What is the reason behind "better" reliability

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I am under the impression that Aisin (Toyota?) and BorgWarner (GM?) make more reliable automatic transmission than their competitors (i.e. Honda, ZF, Chrysler). This seems to be at least the common perception in the last couple decades. I would imagine patents that old are expired and they should be able to all make reliable transmission for a long time by now.
 
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who actually wants a 4sp? 5,6,7,8,9 speeds are where it is @; not. Two coworkers bought Skyactiv Mazda 3s with a 6sp; one transmission has failed under warranty, the other takes 10 seconds to shift into reverse; dealer says "no issue".... yaaaaaah.
 
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OVERKILL

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GM doesn't own BW. Tremec/BW transmissions are used in a variety of makes including Ford and Chrysler. Aisin is 30% owned by Toyota. GM makes their own automatic transmissions, just like Ford. Hence GM Powertrain.
 
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They know how to make a reliable transmission-- they just choose to make them smooth shifting with a zillion speeds and variable lockup and 400 lbs/ft of torque going in while sitting sideways in a minivan. Didn't the Chevette 4 speed TH200C wind up in full size Olds Cutlasses? The coolest thing to happen reliability wise IMO is cutting engine power during shifts.
 
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Originally Posted By: PandaBear
I am under the impression that Aisin (Toyota?) and BorgWarner (GM?) make more reliable automatic transmission than their competitors (i.e. Honda, ZF, Chrysler). This seems to be at least the common perception in the last couple decades.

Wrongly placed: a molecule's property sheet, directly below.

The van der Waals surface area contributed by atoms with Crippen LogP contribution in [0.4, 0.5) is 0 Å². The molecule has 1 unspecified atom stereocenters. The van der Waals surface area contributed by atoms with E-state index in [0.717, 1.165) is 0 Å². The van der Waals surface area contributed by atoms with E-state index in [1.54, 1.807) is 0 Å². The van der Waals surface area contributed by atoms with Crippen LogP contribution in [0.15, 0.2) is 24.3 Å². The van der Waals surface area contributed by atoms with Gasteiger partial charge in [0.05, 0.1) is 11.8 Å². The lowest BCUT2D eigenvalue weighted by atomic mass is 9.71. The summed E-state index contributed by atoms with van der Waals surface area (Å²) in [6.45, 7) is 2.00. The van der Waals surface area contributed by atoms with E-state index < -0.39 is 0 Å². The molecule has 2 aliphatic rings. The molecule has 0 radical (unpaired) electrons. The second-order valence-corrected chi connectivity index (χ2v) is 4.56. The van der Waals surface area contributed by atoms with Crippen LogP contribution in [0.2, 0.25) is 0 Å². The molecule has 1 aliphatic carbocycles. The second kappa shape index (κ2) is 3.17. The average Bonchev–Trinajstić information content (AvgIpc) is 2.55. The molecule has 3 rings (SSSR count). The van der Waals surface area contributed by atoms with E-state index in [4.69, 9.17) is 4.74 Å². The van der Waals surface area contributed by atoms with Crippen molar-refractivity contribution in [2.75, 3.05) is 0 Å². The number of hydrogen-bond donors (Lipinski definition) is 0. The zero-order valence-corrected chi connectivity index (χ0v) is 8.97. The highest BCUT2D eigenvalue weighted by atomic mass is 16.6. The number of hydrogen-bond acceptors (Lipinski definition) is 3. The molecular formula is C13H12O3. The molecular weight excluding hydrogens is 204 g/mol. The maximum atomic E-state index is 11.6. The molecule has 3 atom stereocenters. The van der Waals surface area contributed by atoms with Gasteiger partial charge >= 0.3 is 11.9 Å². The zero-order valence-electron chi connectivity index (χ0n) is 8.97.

I agree
Originally Posted By: PandaBear
I would imagine patents that old are expired and they should be able to all make reliable transmission for a long time by now.
Quality improvements are subject to the competing factors of; organizational structures, personalities, employees / teams / managers, budgets, priorities, management dictates, corporate learning, culture etc etc. Just look at the GM ignition key debacle. What should happen and what seems obvious, sometimes doesn't. Ultimately it's a management failure though.
 
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Originally Posted By: OVERKILL
True. Lots of mixed opinions on the end result too smile
True. No real issues with the 6F550 in the SHO - 78k and it still snaps off shifts like the day it was born. smile I've driven some 6F's in the Fusion and other than a harsh 1-2, at 60-somethingK in a rental it still shifted fine. You don't hear too many complaints about the 6F behind the Edge, Flex, Explorer, and Taurus either. They do weird things - but so do others.
 
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Whatever tranny is in my cruze is total junk! Takes forever to shift into reverse and does it in a very jerking motion. Not to mention it has a horrible habit of downshifting to 5th when I take my foot off the gas..
 
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Originally Posted By: PandaBear